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Rise of the Planet of the Apes and Dawn of Planet of the Apes: The Art of the Films Hardcover – 8 Jul 2014
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"Lush... examination of the creative process." --Empire
"Truly revolutionary." --The Hollywood News
"An amazing book that really helps the reader enjoy the film that much more." --BGG
"This isn t just another coffee table book. The Art of the Films is an all inclusive insight into modern film making and a flat out fun read."--Atomic Moo
'Overall, I cannot praise the book enough. It is a fantastic companion to the movie, as well as a conversation piece around the coffee table.' --Film Obsession
'This is a behind-the-scenes book that any Planet of the Apes or special effects fan will thoroughly enjoy.' --Boing Boing
'The amount of detail and work that went in to creating these movies is astounding and anyone interested in how movies are made will be interested.'--Screen Fad
"The detail presented is so thorough it feels like working through the film production itself, rather than just reading about it." -- --Watch Play Read
"An enjoyable for read for those fascinated by how movies are made" --Cinema Sentries Review
About the Author
Matt Hurwitz is a Los Angeles-based entertainment journalist. Besides being the co-author of The Complete X-Files he has written for publications including Variety, The Hollywood Reporter, Reuters, and many others. -- A fan of all things fantasy, horror and sci-fi, Sharon Gosling is a UK-based writer of both non-fiction and fiction, as well as working as a pop-culture magazine editor and audio drama producer. --- Adam Newell is an editor and writer who has been involved with putting together many film and TV-related titles over the years, including Firefly: A Celebration and Prometheus: The Art of the Film.
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Having said that, I do still think it is a must for any fans of the films or film-making in general!
A lot of the book is devoted to the creation of the apes - including concept art, production stills of Andy Serkis and other performers, VFX renders of Ceasar and the apes, and finished frames from the movies. That portion of the book is most fascinating, since they really did push the limits of technology with these films in order to create realistic CG apes infused with human performances from actors.
There are also many pages devoted to environments - for "Rise", this includes places like the lab, Will's home, and the primate shelter. The combination of conceptual artwork and production stills really show off the amount of work that went into the set design/dressing. Because of the intensive visual effects required, the production had to build most environments from scratch (rather than going on location) so that they could have complete control. This results in set pieces like the Bridge and the Primate Facility being built rather than finding and shooting an existing location.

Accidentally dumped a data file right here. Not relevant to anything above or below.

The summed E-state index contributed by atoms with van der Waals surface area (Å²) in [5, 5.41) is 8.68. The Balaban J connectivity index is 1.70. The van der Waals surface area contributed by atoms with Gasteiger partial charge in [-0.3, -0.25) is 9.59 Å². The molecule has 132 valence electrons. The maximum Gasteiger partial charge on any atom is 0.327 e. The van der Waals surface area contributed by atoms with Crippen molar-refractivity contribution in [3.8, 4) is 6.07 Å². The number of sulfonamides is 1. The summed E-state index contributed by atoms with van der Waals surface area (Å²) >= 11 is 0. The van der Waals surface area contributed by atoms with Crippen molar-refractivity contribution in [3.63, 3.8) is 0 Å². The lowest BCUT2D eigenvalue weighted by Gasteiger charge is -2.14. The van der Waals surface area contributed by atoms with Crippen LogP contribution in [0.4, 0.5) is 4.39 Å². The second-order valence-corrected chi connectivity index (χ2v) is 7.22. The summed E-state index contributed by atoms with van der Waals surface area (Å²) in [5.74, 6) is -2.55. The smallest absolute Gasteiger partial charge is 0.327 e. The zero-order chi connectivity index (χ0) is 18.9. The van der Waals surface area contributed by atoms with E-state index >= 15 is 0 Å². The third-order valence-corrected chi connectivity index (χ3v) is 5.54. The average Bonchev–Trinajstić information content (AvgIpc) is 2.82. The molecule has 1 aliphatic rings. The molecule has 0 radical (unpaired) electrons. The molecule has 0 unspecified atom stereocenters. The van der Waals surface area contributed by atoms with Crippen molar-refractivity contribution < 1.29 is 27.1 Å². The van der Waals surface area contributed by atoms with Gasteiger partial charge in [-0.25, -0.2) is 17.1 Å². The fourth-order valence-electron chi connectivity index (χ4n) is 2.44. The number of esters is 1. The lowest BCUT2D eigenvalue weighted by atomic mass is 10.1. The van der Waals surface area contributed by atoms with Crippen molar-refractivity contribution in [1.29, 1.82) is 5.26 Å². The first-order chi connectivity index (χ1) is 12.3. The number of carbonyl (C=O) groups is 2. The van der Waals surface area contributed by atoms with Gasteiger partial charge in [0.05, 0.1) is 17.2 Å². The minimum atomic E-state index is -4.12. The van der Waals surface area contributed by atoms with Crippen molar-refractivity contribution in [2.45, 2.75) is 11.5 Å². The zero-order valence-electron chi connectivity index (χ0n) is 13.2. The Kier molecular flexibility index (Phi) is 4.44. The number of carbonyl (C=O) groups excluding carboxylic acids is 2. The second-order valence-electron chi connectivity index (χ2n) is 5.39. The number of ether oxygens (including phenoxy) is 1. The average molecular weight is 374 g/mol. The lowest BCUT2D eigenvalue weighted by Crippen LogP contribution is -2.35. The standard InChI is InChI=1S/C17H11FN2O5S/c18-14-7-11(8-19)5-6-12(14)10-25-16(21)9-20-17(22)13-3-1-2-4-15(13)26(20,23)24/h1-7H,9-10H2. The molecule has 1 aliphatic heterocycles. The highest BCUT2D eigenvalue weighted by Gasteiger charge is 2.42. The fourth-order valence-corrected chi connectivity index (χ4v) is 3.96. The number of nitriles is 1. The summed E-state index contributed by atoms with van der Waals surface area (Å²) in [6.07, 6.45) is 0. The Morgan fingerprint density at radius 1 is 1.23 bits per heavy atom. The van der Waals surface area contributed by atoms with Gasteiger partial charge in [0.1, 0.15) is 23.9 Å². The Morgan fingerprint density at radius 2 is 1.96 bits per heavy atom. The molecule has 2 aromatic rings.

As massive a production as "Rise" was, it seems that "Dawn" has eclipsed it in terms of scale. The sequel takes place 10 years after the first film, and most os humanity has been ravaged by the Simian Flu. As a result, cities and architecture have become run-down and vegetation has encroached. The places occupied by the human colony are large spaces that were practically built and required an enormous amount of effort to distress them to a point where they look worn down. At one point, Ceasar returns to Will's home - it's fascinating to see the differences between Will's home between the films (colorful and vibrant in "Rise"; dirty and desolate in "Dawn").
If you are a fan of these movies, then this is certainly a good purchase to make. The book features a nice balance of conceptual artwork, production photos, and film shots. The images are printed large and clear. There is also a decent amount of text which sheds light onto the challenges of the production and adds to the enjoyment of the book, including a foreword by director Matt Reeves.
This is a large format hardcover artbook with 176 pages. The cover has a nice fine grainy texture and the print of Cesar's face is actually glossy. I'm just amazed at how real Cesar looks, even though you know it's just computer graphics.
The content is split between the first and second films, more on the second one. Pictures are a mixture of photographs from behind the scenes, the sets and concept art. There is a lot to see and it provides a nice general idea of how the films were created. The accompanying commentary that talks about film production, covering the sets and scenes in the order as they appear in the films.
In terms of concept art, many pieces are of the environment, such as Gen Sys building, Will's home, primate shelter and San Francisco. The art is quite well done. Many I suspect are paintings over 3D models but they look great because of the details and lighting. There aren't much character designs except for a two page spread for the main apes with more screen time.
The set photographs are fantastic. It's fun to find out which sets are real and which are digital. There's just the right amount of photos of actors in their motion capture suits. I left the cinema wondering if director Matt Reeves had casted mutant apes because the acting is just unbelievable. You'll read quite a bit on the performance motion capture.
This is a fantastic artbook with a good mix of art, photos and writeup. I particularly enjoy the insight from commentary.
(See more pictures of the book on my blog. Just visit my Amazon profile for the link.)
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